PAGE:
Claire – this is a whole separate issue to tenancy deposits, so we were going to deal with it separately.

      The s.21 provisions will not be in force until probably October 2015. They will then apply to all new tenancies (not replacement tenancies), starting on or after the commencement date (then all tenancies after 3 years).

      You have the wrong section for the ‘expiry’ of s.21 notices. That is what will be the new HA 1988 s.21(4D)

      (4D)Subject to subsection (4E), proceedings for an order for possession under this section in relation to a dwelling-house in England may not be begun after the end of the period of six months beginning with the date on which the notice was given under subsection (1) or (4).

      (4B) will mean that no notice can be given within the first 4 months of an original fixed term tenancy.
      (4E) means that when a notice has been served, proceedings must be started within 4 months of the expiry of the notice.

      So, yes, for all new tenancies after the commencement date (and then all tenancies after 3 years), there will be a 6 month window from the date of service of a section 21 to commence proceedings. Otherwise a new s.21 must be served.

  4. Claire

    GREAT thanks for the clarification!

  5. carrie

    hi i am a tenant currently disputing a deposit with the dps i noticed the agents have not changed any info for me even though ive had approx 4 new tenancies since the deposit was placed and my ex partner is still on it and he left 2 yrs ago! also i never received any prescribed information with any of the tenancies i have signed with the agents from 2012 to current. is this against the law? thanks for your help in advance

  6. Adrian Thompson

    I fear I may be embarrassed after asking this but anyway.

    I made a note to myself to come back to this article because of the italicised notes under the heading “Post 6 April 2007 tenancies” – where the deposit must be protected and PI given ‘within the fixed term’.

    My note was to consider the position of a post 2007 verbal periodic tenancy initially where deposit protected and PI given within 30 days and then a new written tenancy given with no PI and was that okay?

    Clearly if the deposit and PI must be done ‘within the fixed term’ the answer is no – it needs doing again with the new written tenancy.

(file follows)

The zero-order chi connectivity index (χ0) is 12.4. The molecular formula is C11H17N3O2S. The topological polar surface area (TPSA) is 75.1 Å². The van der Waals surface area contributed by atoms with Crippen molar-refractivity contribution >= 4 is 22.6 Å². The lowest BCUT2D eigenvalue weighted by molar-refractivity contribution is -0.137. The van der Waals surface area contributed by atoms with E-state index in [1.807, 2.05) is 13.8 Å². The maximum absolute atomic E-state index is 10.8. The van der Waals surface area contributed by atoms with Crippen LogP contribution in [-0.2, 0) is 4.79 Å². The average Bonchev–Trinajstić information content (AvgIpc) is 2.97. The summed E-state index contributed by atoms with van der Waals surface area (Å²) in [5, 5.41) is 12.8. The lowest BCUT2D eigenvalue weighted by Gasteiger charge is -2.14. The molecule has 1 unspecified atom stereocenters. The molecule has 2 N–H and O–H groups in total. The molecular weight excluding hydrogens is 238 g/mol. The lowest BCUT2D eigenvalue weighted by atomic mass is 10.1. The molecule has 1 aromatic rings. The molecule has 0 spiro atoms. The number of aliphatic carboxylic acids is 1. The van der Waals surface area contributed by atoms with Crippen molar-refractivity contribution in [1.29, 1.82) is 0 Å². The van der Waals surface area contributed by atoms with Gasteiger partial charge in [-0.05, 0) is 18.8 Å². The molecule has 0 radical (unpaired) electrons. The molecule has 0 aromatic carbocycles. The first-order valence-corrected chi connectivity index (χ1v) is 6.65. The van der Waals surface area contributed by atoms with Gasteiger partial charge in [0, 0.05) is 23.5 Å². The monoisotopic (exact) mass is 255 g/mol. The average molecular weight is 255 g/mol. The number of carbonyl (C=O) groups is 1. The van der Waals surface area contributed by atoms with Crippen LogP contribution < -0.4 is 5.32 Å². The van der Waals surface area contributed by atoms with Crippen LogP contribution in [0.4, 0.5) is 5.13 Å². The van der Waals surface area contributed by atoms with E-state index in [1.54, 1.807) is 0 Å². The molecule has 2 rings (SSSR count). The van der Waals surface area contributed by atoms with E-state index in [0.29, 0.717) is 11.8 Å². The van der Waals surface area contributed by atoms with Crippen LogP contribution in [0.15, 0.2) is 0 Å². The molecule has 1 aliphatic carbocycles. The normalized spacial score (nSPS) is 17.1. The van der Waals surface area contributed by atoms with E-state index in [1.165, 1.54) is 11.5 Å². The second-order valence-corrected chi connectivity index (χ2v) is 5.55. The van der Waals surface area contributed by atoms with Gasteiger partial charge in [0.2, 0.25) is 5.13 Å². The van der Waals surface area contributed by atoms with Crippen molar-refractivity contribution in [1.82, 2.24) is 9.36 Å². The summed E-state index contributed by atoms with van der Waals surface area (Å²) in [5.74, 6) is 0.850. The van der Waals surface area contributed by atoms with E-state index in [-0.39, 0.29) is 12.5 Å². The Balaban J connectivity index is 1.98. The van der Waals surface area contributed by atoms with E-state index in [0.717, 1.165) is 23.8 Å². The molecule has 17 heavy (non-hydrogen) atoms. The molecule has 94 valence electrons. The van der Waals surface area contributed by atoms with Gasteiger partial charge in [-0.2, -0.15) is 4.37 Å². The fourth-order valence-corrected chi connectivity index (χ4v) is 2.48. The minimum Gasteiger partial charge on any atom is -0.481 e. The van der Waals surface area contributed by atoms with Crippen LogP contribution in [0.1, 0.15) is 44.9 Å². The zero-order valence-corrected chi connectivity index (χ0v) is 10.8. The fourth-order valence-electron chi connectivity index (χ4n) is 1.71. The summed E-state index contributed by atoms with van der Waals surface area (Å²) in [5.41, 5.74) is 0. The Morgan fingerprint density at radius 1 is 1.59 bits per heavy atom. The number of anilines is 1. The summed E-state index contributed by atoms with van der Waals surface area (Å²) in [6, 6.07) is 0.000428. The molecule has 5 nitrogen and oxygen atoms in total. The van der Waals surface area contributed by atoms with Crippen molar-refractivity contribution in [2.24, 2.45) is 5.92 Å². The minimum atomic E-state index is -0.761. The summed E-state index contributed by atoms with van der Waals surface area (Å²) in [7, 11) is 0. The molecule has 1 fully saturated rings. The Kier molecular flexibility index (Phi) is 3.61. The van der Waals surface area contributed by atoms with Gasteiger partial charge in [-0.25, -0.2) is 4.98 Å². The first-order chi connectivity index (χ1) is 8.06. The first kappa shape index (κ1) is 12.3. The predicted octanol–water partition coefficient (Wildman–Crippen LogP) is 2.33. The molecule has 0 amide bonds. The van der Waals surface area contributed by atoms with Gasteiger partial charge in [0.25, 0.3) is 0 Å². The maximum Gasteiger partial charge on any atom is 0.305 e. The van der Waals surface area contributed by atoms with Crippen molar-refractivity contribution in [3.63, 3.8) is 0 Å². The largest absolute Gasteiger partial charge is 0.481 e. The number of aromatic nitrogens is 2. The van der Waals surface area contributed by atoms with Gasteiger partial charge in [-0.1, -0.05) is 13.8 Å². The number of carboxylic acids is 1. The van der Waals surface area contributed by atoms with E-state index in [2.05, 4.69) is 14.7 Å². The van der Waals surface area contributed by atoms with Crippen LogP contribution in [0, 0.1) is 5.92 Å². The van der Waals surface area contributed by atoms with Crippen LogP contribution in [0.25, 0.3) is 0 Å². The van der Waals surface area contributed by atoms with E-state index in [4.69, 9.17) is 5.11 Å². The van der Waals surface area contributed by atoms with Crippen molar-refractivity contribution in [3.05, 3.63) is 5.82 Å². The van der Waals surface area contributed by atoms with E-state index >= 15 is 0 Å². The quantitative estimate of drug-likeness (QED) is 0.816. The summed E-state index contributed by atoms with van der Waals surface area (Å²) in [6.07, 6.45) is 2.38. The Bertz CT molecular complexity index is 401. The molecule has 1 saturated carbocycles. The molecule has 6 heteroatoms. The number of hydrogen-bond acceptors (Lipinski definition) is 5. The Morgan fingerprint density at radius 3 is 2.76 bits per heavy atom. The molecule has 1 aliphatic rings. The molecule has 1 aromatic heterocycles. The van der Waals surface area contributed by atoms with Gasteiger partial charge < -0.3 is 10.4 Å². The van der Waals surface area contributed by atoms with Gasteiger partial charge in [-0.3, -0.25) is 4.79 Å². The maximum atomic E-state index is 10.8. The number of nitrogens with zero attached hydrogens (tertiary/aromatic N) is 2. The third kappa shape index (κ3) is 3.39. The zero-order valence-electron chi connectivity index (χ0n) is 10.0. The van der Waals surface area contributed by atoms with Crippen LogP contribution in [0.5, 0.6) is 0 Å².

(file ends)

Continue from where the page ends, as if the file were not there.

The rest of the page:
However, upon reading section 215B which deals with post 2007 deposits I can’t see any requirement to have done the initial requirements and PI within the fixed term.

    The references are that it be done correctly during the ‘original tenancy’ and then they are treated as being complied with in their application to the ‘new tenancy’.

    The fixed term part as I see it is only 215A which deals with pre 2007 deposits (and needs to say fixed term so triggers the section 5 requirement).

    Have I missed something obvious here and going to be very embarrassed now?

    • Giles Peaker

      Ah, but don’t the ‘initial requirements’ of all the schemes require a written tenancy agreement? So in your scenario, the landlord could not be compliant in the ‘oral periodic’ period at all.

      But the general point is right, I think. S215B does not require an initial fixed term, but an initial tenancy. So, say, a (written) monthly periodic, later turned into a new fixed term tenancy would fall under S215B if deposit protected etc at any point during the life of the periodic tenancy. With the usual provisos about still facing the penalty for late protection.

      • Manny

        What if there was a written tenancy in 2009, deposit paid but not protected. In 2014 it changed as partner moved in. So in 2014 an oral tenancy with new tenant included . Previous deposit not returned And no new deposit paid. Can a s21 be served on me?

        • Giles Peaker

          Doubt it. Deposit arguably re-taken (by being kept) for the 2014 tenancy.

  7. Ian

    It hurts my brain a bit but I think this means that the 30 day time limit no longer applies albeit for the penalty claims! is that right?

    • Giles Peaker

      No… ;-) It is only in specific situation of renewal tenancy and/or statutory periodic. So a s.21 served during first tenancy before protection and PI would still be invalid.

  8. Ian

    Right ! Thanks !

  9. Sarah


    Thanks for the article Giles, I don’t know why I’m still going round in circles with this!

    So if a deposit was protected later than 30 days (therefore not compliant with the scheme rules), the tenancy then moves to a stat periodic tenancy, can LL during the periodic tenancy serve a valid S21 or does he/she need to return the deposit first?

    Thanks :)

    • Giles Peaker